This then is the lesson of Amos: Speak when we know we must, listen for the Word always, step forward when called and back when the time for speaking has ended. Act always in God and through God. Remain always God’s willing servant who brings a full and open heart to each day. Trust God . . . and stay out of God’s way. 


Tomorrow, a Prayer for Faithful Servants.

Adapted from a reflection written on May 18, 2008.

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Thursday, February 18, 2014

desert in bloomJoel 2:18-27

Blessings for God’s People

I will repay you for the years which the locust has eaten . . . you shall praise the name of the Lord because God has dealt wondrously with you . . .

When we experience loss we believe that our work has been in vain; yet God says: There is nothing lost that cannot be found. Nothing spent that cannot be restored. Nothing ruined that cannot be rebuilt. I am the great restorer. It is not true that the work you have given to me as a kingdom-builder can really be destroyed. Nothing done by you in my name is ever erased, and I can call it to life in an instant so do not panic. Do not be afraid. I see a vast and complicated plan which you cannot perceive or understand. When you are troubled about how this plan appears to be ineffective or ridiculous, remember to bring those fears and anxieties to me. And when you find yourself feeling as though you are alone with nothing and no one to sustain you . . . remember that I am with you always.  Even in the most brutal and hostile of deserts.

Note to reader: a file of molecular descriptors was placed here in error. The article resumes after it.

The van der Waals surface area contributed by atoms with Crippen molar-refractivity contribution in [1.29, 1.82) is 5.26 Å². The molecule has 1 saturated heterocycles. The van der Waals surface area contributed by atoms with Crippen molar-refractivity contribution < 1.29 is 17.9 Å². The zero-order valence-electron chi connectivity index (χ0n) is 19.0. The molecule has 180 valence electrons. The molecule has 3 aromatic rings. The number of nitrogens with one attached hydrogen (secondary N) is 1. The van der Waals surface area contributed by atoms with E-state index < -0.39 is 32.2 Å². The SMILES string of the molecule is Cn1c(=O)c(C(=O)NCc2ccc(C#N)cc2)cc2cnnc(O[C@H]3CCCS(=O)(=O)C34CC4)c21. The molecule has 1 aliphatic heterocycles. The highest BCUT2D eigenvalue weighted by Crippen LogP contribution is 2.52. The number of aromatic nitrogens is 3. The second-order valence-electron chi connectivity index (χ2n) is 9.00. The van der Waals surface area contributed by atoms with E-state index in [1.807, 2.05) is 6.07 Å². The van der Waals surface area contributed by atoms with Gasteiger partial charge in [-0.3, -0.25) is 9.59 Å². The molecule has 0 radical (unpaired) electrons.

After his baptism, the Spirit drove [Jesus] out into the desert, and he remained in the desert for forty days, tempted by Satan.  He was among wild beasts, and the angels ministered to him.  (Mark 1:12-13)

When we experience our own desert times we too feel surrounded by evil beasts; yet we are accompanied by angels who minister to us. When we ask God to bring us patience, humility and serenity these gifts will arrive on angels’ wing.  hen will the desert begin to bloom in an extraordinary way; and then will we find that for long, dry days and dark, cold nights we have been sustained by the mystery and miracle of God’s love.

Tomorrow, Blessings In the Desert.


Image from: http://bigpicture.typepad.com/writing/2005/05/desert_flowers_.html